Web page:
During my first few hours of my study abroad trip to London, I found myself seated between two other girls from DePaul whom I had just met, waiting to check in at Westminster University’s freshman move-in day.
The three of us attracted a lot of attention. This could have been because it seemed odd that we weren’t accompanied by our parents like the other students, or perhaps because we looked and sounded foreign. However, I’m sure that the majority of the stares we received can be attributed to the fact that three of us were loudly and hysterically laughing, with tears running down our cheeks. It had just hit us how completely unprepared we felt for the adventure that we had just started and in that moment, it seemed hilarious.
As my suitemate from Luxembourg said, it felt a lot like we were being “thrown into cold water.” We started our trip with nothing but our luggage, a few enthusiastic e-mails from the leader of our Study Abroad Program, damaged optimism that our credits would transfer back to DePaul and the hopes that when we told the check-in staff our name they would actually have a place for us to stay.
Once we got settled into our tiny dorm rooms, which they did indeed have reserved for us, we became a lot more comfortable. The campus that I was placed at is really nice because, located outside central London, it is a quiet neighborhood filled with cute houses that look just like Privet Drive from “Harry Potter.” As much as I’ve enjoyed sight seeing, it is really nice to come back to a place where I can escape from the tourists.
During my first week, I fought my jet lag at all costs to do some exploring before classes start. There was no way I would let my sporadic drowsiness keep me from jumping into my travels.
What I’ve especially enjoyed is discovering the parts of London that make it unique. I walked down the Thames River and encountered one famous monument after the next. In just one afternoon, I saw St. Paul’s Cathedral, the London Eye, Westminster Abbey, Big Ben, and the Millennium Bridge (perhaps more commonly known as the bridge in “Harry Potter and the Half Blood Prince” that gets destroyed by Death Eaters).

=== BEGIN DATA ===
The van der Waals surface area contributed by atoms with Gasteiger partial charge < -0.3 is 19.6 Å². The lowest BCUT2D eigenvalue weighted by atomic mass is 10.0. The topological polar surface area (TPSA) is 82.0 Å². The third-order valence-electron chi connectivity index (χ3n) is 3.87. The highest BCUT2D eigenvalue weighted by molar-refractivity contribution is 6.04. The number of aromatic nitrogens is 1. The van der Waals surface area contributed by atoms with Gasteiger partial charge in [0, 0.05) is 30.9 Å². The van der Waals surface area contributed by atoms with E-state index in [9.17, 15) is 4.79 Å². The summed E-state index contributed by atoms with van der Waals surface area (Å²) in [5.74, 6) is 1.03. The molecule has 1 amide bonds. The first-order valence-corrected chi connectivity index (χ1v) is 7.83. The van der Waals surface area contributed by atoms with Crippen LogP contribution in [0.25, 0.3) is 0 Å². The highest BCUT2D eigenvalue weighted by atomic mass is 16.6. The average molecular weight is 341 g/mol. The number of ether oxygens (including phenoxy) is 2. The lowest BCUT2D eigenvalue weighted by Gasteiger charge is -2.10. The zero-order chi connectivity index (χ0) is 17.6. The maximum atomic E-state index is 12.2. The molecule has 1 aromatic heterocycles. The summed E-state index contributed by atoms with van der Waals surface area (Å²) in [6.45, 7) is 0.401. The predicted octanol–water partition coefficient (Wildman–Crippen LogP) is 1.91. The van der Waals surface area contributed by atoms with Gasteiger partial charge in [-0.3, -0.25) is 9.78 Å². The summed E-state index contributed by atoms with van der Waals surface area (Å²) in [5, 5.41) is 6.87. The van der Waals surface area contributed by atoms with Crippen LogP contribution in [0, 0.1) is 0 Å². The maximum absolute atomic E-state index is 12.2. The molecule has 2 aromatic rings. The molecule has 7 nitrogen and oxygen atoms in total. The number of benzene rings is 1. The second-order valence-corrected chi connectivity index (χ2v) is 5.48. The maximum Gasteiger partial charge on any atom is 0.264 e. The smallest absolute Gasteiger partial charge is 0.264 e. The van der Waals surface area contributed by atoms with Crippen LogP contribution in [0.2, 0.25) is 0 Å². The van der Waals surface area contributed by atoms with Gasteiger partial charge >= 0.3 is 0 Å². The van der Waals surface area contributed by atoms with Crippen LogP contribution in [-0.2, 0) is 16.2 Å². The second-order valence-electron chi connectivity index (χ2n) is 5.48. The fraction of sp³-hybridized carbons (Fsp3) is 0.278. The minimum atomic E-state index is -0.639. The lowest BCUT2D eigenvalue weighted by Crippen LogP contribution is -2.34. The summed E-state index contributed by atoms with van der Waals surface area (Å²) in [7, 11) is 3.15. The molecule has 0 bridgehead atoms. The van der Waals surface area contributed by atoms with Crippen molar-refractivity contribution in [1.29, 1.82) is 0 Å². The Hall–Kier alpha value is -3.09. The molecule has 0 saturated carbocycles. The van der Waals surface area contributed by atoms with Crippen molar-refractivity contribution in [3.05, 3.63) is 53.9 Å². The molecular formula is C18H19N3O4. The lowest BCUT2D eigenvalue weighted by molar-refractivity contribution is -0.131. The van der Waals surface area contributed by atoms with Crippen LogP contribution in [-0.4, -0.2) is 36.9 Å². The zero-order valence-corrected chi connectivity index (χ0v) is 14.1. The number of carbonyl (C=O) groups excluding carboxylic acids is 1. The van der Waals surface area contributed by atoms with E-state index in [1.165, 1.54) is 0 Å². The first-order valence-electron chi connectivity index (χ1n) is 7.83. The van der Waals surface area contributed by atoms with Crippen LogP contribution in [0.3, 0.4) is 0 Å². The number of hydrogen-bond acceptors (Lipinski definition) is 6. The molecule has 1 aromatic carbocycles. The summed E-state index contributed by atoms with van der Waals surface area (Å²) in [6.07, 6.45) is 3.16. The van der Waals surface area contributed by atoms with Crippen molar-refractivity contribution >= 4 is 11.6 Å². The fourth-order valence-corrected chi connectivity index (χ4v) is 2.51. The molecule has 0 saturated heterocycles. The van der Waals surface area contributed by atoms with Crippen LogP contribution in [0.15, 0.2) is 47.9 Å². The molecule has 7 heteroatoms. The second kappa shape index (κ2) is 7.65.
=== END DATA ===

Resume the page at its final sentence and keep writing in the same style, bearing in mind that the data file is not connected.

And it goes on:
All right, how many Harry Potter references can I make without mentioning my trip to the Warner Bros. Studio Tour – The Making of Harry Potter? It only took me two days to make friends with someone who is as passionate as I am about Harry Potter and would go with me to the tour. It was quite literally the most magical day of my life.
The next day, my friends and I decided that we had enough of London’s mainstream tourism for the week and ventured to the north side of the city. There, we visited Camden Market and which was another one of my favorite excursions in London so far. Vendors there were selling cheap clothes, beautiful hand-crafted jewelry and amazing food.
Travelling to these places was a learning experience. A few days before I left the United States, I came across an image on Facebook of a map of the London Underground. This map wasn’t organized in a way that is easy to read, like the famously designed tube map by Harry Beck. It showed the realistic knot of the trains’ twists and turns, weaving in around the entire city. The CTA, which neatly extends from a center point of Chicago’s Loop, is child’s play compared to the London Underground system. It is very rare that you can get to your destination without transferring at least once.
My frightening lack of directional skills made me hesitant to even step foot on the train. To my surprise, navigating the complex routes of the city’s public transport has proven to be much easier than expected, and extremely convenient. Having used Chicago’s public transit system made it much easier to learn how to use the tube.
When you decide to study abroad, you have to learn to deal with things that make you uncomfortable. For example, flying across the Atlantic Ocean by yourself, attending a school where you’ve never even stepped foot on the campus before, or being surrounded by people who live by completely different habits, values, and norms.
I was prepared to encounter cultural differences between Britain and the United States, but actually experiencing them is really strange. One unexpected side effect of being an American in England is that I’m honestly having a hard time walking down the street. As American customs have taught me, I instinctually move to the right side of the side walk as I walk towards someone to make room for them to pass. Since cars drive on the opposite side of the street here in England, people also walk on the opposite side of the sidewalk. So as I move to the right, they move to the left and I just end up walking right into them.
As stressful as it has been to prepare for and travel to London, and adjust to a brand new culture, I can already tell this is going to be the experience of a lifetime. Living in London for three months sounds like a long time, but I know the time will pass by really quickly. I’m challenging myself to take advantage of every moment, and am excited about all the possibilities that this experience holds.